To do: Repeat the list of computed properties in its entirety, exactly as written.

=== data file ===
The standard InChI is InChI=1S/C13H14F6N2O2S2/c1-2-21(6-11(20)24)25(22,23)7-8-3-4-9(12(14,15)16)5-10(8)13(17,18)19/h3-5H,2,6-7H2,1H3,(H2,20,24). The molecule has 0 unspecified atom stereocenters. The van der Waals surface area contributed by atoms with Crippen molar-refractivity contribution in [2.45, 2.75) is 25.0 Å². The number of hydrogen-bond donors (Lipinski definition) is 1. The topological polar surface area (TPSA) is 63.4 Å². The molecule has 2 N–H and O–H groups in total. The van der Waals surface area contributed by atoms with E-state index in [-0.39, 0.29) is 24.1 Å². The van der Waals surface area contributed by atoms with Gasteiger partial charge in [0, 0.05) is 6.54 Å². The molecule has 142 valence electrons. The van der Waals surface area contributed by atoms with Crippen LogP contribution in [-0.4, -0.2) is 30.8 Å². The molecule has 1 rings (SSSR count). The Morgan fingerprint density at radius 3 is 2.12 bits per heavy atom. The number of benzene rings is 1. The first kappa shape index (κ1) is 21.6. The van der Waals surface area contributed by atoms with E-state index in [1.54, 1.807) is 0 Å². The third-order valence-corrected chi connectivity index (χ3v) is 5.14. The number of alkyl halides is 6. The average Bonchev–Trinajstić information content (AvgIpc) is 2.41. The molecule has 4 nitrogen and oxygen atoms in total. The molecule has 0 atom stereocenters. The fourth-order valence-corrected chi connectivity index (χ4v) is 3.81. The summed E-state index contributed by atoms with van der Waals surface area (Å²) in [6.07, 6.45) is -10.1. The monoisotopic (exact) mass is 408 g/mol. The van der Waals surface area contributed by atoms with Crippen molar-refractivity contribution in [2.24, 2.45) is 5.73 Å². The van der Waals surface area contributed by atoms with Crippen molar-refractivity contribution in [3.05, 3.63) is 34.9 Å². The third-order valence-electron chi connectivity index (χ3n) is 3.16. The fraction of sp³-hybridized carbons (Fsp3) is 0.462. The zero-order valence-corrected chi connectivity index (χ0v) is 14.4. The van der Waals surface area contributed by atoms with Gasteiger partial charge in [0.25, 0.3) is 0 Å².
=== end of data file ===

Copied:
The standard InChI is InChI=1S/C13H14F6N2O2S2/c1-2-21(6-11(20)24)25(22,23)7-8-3-4-9(12(14,15)16)5-10(8)13(17,18)19/h3-5H,2,6-7H2,1H3,(H2,20,24). The molecule has 0 unspecified atom stereocenters. The van der Waals surface area contributed by atoms with Crippen molar-refractivity contribution in [2.45, 2.75) is 25.0 Å². The number of hydrogen-bond donors (Lipinski definition) is 1. The topological polar surface area (TPSA) is 63.4 Å². The molecule has 2 N–H and O–H groups in total. The van der Waals surface area contributed by atoms with E-state index in [-0.39, 0.29) is 24.1 Å². The van der Waals surface area contributed by atoms with Gasteiger partial charge in [0, 0.05) is 6.54 Å². The molecule has 142 valence electrons. The van der Waals surface area contributed by atoms with Crippen LogP contribution in [-0.4, -0.2) is 30.8 Å². The molecule has 1 rings (SSSR count). The Morgan fingerprint density at radius 3 is 2.12 bits per heavy atom. The number of benzene rings is 1. The first kappa shape index (κ1) is 21.6. The van der Waals surface area contributed by atoms with E-state index in [1.54, 1.807) is 0 Å². The third-order valence-corrected chi connectivity index (χ3v) is 5.14. The number of alkyl halides is 6. The average Bonchev–Trinajstić information content (AvgIpc) is 2.41. The molecule has 4 nitrogen and oxygen atoms in total. The molecule has 0 atom stereocenters. The fourth-order valence-corrected chi connectivity index (χ4v) is 3.81. The summed E-state index contributed by atoms with van der Waals surface area (Å²) in [6.07, 6.45) is -10.1. The monoisotopic (exact) mass is 408 g/mol. The van der Waals surface area contributed by atoms with Crippen molar-refractivity contribution in [2.24, 2.45) is 5.73 Å². The van der Waals surface area contributed by atoms with Crippen molar-refractivity contribution in [3.05, 3.63) is 34.9 Å². The third-order valence-electron chi connectivity index (χ3n) is 3.16. The fraction of sp³-hybridized carbons (Fsp3) is 0.462. The zero-order valence-corrected chi connectivity index (χ0v) is 14.4. The van der Waals surface area contributed by atoms with Gasteiger partial charge in [0.25, 0.3) is 0 Å².